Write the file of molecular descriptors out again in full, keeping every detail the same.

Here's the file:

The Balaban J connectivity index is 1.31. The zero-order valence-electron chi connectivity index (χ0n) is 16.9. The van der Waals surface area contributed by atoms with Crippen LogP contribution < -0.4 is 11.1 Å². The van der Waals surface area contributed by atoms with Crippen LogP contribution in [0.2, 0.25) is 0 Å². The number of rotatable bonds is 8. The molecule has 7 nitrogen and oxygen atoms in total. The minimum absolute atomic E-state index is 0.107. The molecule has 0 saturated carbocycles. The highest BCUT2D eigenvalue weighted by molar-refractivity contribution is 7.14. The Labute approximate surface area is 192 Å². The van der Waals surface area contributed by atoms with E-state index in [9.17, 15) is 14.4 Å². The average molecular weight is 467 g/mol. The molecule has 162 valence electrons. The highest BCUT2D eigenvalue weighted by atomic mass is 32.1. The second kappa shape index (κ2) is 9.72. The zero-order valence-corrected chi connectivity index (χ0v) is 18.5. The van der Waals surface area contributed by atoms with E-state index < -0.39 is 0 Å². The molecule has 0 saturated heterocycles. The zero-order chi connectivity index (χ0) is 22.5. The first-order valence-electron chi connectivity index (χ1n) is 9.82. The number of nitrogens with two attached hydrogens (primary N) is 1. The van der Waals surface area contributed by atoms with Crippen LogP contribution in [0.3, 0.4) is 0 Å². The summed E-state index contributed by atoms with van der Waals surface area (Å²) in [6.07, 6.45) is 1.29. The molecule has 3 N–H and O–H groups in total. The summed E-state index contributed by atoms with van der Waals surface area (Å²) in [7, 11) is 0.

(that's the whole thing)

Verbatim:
The Balaban J connectivity index is 1.31. The zero-order valence-electron chi connectivity index (χ0n) is 16.9. The van der Waals surface area contributed by atoms with Crippen LogP contribution < -0.4 is 11.1 Å². The van der Waals surface area contributed by atoms with Crippen LogP contribution in [0.2, 0.25) is 0 Å². The number of rotatable bonds is 8. The molecule has 7 nitrogen and oxygen atoms in total. The minimum absolute atomic E-state index is 0.107. The molecule has 0 saturated carbocycles. The highest BCUT2D eigenvalue weighted by molar-refractivity contribution is 7.14. The Labute approximate surface area is 192 Å². The van der Waals surface area contributed by atoms with E-state index in [9.17, 15) is 14.4 Å². The average molecular weight is 467 g/mol. The molecule has 162 valence electrons. The highest BCUT2D eigenvalue weighted by atomic mass is 32.1. The second kappa shape index (κ2) is 9.72. The zero-order valence-corrected chi connectivity index (χ0v) is 18.5. The van der Waals surface area contributed by atoms with E-state index < -0.39 is 0 Å². The molecule has 0 saturated heterocycles. The zero-order chi connectivity index (χ0) is 22.5. The first-order valence-electron chi connectivity index (χ1n) is 9.82. The number of nitrogens with two attached hydrogens (primary N) is 1. The van der Waals surface area contributed by atoms with Crippen LogP contribution in [0.3, 0.4) is 0 Å². The summed E-state index contributed by atoms with van der Waals surface area (Å²) in [6.07, 6.45) is 1.29. The molecule has 3 N–H and O–H groups in total. The summed E-state index contributed by atoms with van der Waals surface area (Å²) in [7, 11) is 0.